Australian retailers need to buck up!

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A couple of weeks ago, I ordered two similar items online, one from a company in Sydney and another from Philadelphia. To avoid any trouble at home, let me be vague and just say that both of these items can probably be found on the same shelf in a physical camera store. The item from Philly arrived at my desk in just under a week. Furthermore, I received timely updates about my order, an email from the supplier when the package was shipped and a follow-up message after it arrived. Meanwhile, the order status from the Sydney store went through several stages and got stuck at “ready soon”. When when I finally telephoned them, a customer service officer mumbled an excuse and said it would be shipped soon. The item finally arrived today, a total of 15 days from start to finish.

I have had similarly poor experiences ordering a variety of products online from mainstream Australian retailers. Their online presence is often just an afterthought, with high prices, weak product variety, clunky websites and unhelpful customer service. As a result of the strong Aussie dollar, shoppers are increasingly buying online and from overseas. Rather than complain about poor business conditions, Australian retailers need to buck up. I don’t believe it can’t be done because there is a category of Australian retailers that is already as efficient as those overseas: eBay-based Australian stores. These are small and medium sized entities that use eBay as a storefront. One reason they are responsive is that when searching eBay, overseas competitors’ offerings appear on the same page as theirs, so rivals are not even a mouse click away. A second reason is user feedback. Each time a transaction clears, buyers and sellers can leave feedback about each another and eBay reports a breakdown of ratings over time (see sample image below). This generates an incentive to continually maintain good customer service so as to avoid a fall in reputation. It generally seems to work pretty well. I would go further and argue that we should expect even better service from big-name Australian retailers than from these eBay based stores, but we aren’t receiving anything close to it right now.
Sample eBay rating

6 Responses to "Australian retailers need to buck up!"
  1. I agree there is a problem. Today, I went to the David Jones website looking for kitchenware for a gift and their website is hopeless. There was not even a search function for products making the whole site redundant. To top it off, I could only browse via brands, not product…

    If brick stores are going to compete it is because some people may still will want to purchase a good from a shop, or might be under a time constraint to purchase a gift. However, the web enables those stores to have a live inventory and the location of item this would allow for selection of product and knowing it was available – as opposed to heading to a shop aimlessly.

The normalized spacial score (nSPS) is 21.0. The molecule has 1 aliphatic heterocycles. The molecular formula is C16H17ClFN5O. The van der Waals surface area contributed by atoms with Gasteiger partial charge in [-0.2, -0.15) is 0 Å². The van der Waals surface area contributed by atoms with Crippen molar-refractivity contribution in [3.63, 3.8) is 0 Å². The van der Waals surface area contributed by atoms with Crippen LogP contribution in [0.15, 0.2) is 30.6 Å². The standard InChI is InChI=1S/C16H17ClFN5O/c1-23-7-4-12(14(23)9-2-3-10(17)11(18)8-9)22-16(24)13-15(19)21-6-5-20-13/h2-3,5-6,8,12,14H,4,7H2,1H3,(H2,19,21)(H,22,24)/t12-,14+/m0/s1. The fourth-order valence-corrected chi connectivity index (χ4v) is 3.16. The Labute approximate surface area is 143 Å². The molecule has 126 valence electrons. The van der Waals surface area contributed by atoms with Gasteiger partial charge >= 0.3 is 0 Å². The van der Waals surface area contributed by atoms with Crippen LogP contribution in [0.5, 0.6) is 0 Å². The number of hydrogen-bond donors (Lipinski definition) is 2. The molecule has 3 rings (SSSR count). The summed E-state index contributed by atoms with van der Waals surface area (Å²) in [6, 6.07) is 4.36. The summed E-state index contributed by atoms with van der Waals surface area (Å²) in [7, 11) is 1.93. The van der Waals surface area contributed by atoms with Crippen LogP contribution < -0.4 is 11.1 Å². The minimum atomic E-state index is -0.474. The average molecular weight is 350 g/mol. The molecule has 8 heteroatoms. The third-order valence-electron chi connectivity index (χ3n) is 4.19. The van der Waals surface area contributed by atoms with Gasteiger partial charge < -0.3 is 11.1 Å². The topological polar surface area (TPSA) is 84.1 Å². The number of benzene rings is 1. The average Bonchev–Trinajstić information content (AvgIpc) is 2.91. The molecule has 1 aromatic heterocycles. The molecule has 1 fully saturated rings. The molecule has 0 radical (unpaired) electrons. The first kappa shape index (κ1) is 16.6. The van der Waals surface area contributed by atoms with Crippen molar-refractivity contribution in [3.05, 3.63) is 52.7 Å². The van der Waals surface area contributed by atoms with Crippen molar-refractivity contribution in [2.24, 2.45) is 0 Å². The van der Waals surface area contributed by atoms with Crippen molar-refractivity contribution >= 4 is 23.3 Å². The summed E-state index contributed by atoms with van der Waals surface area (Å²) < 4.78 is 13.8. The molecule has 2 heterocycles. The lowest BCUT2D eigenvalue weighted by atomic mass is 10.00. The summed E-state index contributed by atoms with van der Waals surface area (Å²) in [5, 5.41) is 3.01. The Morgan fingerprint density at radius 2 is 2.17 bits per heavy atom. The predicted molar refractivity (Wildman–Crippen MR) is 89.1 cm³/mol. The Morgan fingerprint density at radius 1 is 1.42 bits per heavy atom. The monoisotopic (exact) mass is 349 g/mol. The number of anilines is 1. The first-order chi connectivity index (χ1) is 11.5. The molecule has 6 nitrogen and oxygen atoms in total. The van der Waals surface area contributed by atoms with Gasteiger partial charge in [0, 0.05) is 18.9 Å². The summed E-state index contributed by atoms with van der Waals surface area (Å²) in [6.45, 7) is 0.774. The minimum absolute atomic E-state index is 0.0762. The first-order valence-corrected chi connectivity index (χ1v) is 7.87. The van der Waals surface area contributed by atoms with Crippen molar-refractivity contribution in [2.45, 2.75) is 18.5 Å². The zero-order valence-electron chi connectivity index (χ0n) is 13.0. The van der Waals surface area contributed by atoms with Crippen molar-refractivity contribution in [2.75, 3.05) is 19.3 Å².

Needless to say, said kitchen implement was purchased from an Australian store with a good online presence, but was 10 minutes walk away.   

  2. The delay on the item from Sydney was probably because they had to go online and order it from an OS web site.

  3. I think Apple’s got the right retail model. Have a online store with good UI and service and treat the physical store as a place where you can try things with no expectation of purchase. I know Apple stores in fact generates a lot of sales and is hugely profitable but I see it more as a model for other retailers, say fashion, where they should treat their physical stores for marketing purposes allowing try ons but primarily make their sales online. People are already treating physical stores as fitting rooms and then purchase online but the retailers without the online presence aren’t getting any benefit from it as the sales are going to the non-affiliated online stores.

    It’s funny how a tech company is actually better at retailing then the traditional retailers.

  4. Australian retailers need to learn that logistics ends with the product in the customer’s hands, not in their retail store. That, and realising how poorly we score internationally when it comes to customer service.

  5. I suspect the lack of competition over decades has allowed importers & wholesalers to extract undue margins, and landlords to also get excessive rents, topped off by poor retailing. so a lot of reform is needed, perhaps including a more adaptive exchange rate management pricing structure

  6. There are some good Australian online retailers – for example Borders Online (still a going concern, having been sold to Pearson) and Peter’s of Kensington.

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